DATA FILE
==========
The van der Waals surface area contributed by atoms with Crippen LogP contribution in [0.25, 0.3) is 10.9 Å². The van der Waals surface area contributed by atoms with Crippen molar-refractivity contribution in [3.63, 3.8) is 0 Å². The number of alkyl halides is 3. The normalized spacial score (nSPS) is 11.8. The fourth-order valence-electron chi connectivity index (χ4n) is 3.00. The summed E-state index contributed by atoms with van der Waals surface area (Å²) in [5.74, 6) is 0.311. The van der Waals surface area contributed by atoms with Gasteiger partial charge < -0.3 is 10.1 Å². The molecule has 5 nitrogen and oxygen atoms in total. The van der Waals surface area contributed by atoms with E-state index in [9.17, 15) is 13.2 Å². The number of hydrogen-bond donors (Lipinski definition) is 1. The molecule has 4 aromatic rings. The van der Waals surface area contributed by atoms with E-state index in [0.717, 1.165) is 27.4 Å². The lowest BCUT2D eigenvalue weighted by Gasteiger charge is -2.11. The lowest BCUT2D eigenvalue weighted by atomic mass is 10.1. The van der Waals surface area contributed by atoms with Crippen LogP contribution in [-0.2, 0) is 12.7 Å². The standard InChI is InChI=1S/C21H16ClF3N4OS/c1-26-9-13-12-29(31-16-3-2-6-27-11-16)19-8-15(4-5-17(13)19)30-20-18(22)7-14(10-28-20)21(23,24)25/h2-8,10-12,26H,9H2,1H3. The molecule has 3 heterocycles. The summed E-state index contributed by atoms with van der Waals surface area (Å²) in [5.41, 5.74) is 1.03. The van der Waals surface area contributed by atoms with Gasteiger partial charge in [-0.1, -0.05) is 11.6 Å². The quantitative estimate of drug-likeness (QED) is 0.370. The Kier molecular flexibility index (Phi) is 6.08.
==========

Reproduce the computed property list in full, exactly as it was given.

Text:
The van der Waals surface area contributed by atoms with Crippen LogP contribution in [0.25, 0.3) is 10.9 Å². The van der Waals surface area contributed by atoms with Crippen molar-refractivity contribution in [3.63, 3.8) is 0 Å². The number of alkyl halides is 3. The normalized spacial score (nSPS) is 11.8. The fourth-order valence-electron chi connectivity index (χ4n) is 3.00. The summed E-state index contributed by atoms with van der Waals surface area (Å²) in [5.74, 6) is 0.311. The van der Waals surface area contributed by atoms with Gasteiger partial charge < -0.3 is 10.1 Å². The molecule has 5 nitrogen and oxygen atoms in total. The van der Waals surface area contributed by atoms with E-state index in [9.17, 15) is 13.2 Å². The number of hydrogen-bond donors (Lipinski definition) is 1. The molecule has 4 aromatic rings. The van der Waals surface area contributed by atoms with E-state index in [0.717, 1.165) is 27.4 Å². The lowest BCUT2D eigenvalue weighted by Gasteiger charge is -2.11. The lowest BCUT2D eigenvalue weighted by atomic mass is 10.1. The van der Waals surface area contributed by atoms with Crippen LogP contribution in [-0.2, 0) is 12.7 Å². The standard InChI is InChI=1S/C21H16ClF3N4OS/c1-26-9-13-12-29(31-16-3-2-6-27-11-16)19-8-15(4-5-17(13)19)30-20-18(22)7-14(10-28-20)21(23,24)25/h2-8,10-12,26H,9H2,1H3. The molecule has 3 heterocycles. The summed E-state index contributed by atoms with van der Waals surface area (Å²) in [5.41, 5.74) is 1.03. The van der Waals surface area contributed by atoms with Gasteiger partial charge in [-0.1, -0.05) is 11.6 Å². The quantitative estimate of drug-likeness (QED) is 0.370. The Kier molecular flexibility index (Phi) is 6.08.